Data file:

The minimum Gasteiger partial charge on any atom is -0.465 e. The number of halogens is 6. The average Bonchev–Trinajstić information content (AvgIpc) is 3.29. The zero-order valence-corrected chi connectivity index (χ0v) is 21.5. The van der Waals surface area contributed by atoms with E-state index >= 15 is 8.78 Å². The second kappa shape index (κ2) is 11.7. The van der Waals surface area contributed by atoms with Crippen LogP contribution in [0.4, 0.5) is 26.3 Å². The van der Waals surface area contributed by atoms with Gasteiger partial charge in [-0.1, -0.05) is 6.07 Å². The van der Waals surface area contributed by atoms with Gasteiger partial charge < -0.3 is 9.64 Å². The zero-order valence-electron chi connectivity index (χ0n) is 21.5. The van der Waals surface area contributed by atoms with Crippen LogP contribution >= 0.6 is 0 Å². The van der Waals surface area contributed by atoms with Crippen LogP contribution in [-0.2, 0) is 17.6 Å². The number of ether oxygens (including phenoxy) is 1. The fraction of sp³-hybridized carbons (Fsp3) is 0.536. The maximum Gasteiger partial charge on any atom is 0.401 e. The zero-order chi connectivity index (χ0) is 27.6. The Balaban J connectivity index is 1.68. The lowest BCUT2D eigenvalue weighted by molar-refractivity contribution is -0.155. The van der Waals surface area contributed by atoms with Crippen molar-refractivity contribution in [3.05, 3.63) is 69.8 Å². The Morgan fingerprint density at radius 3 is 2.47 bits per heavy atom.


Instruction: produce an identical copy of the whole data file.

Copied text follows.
The minimum Gasteiger partial charge on any atom is -0.465 e. The number of halogens is 6. The average Bonchev–Trinajstić information content (AvgIpc) is 3.29. The zero-order valence-corrected chi connectivity index (χ0v) is 21.5. The van der Waals surface area contributed by atoms with E-state index >= 15 is 8.78 Å². The second kappa shape index (κ2) is 11.7. The van der Waals surface area contributed by atoms with Crippen LogP contribution in [0.4, 0.5) is 26.3 Å². The van der Waals surface area contributed by atoms with Gasteiger partial charge in [-0.1, -0.05) is 6.07 Å². The van der Waals surface area contributed by atoms with Gasteiger partial charge < -0.3 is 9.64 Å². The zero-order valence-electron chi connectivity index (χ0n) is 21.5. The van der Waals surface area contributed by atoms with Crippen LogP contribution >= 0.6 is 0 Å². The van der Waals surface area contributed by atoms with Crippen LogP contribution in [-0.2, 0) is 17.6 Å². The number of ether oxygens (including phenoxy) is 1. The fraction of sp³-hybridized carbons (Fsp3) is 0.536. The maximum Gasteiger partial charge on any atom is 0.401 e. The zero-order chi connectivity index (χ0) is 27.6. The Balaban J connectivity index is 1.68. The lowest BCUT2D eigenvalue weighted by molar-refractivity contribution is -0.155. The van der Waals surface area contributed by atoms with Crippen molar-refractivity contribution in [3.05, 3.63) is 69.8 Å². The Morgan fingerprint density at radius 3 is 2.47 bits per heavy atom.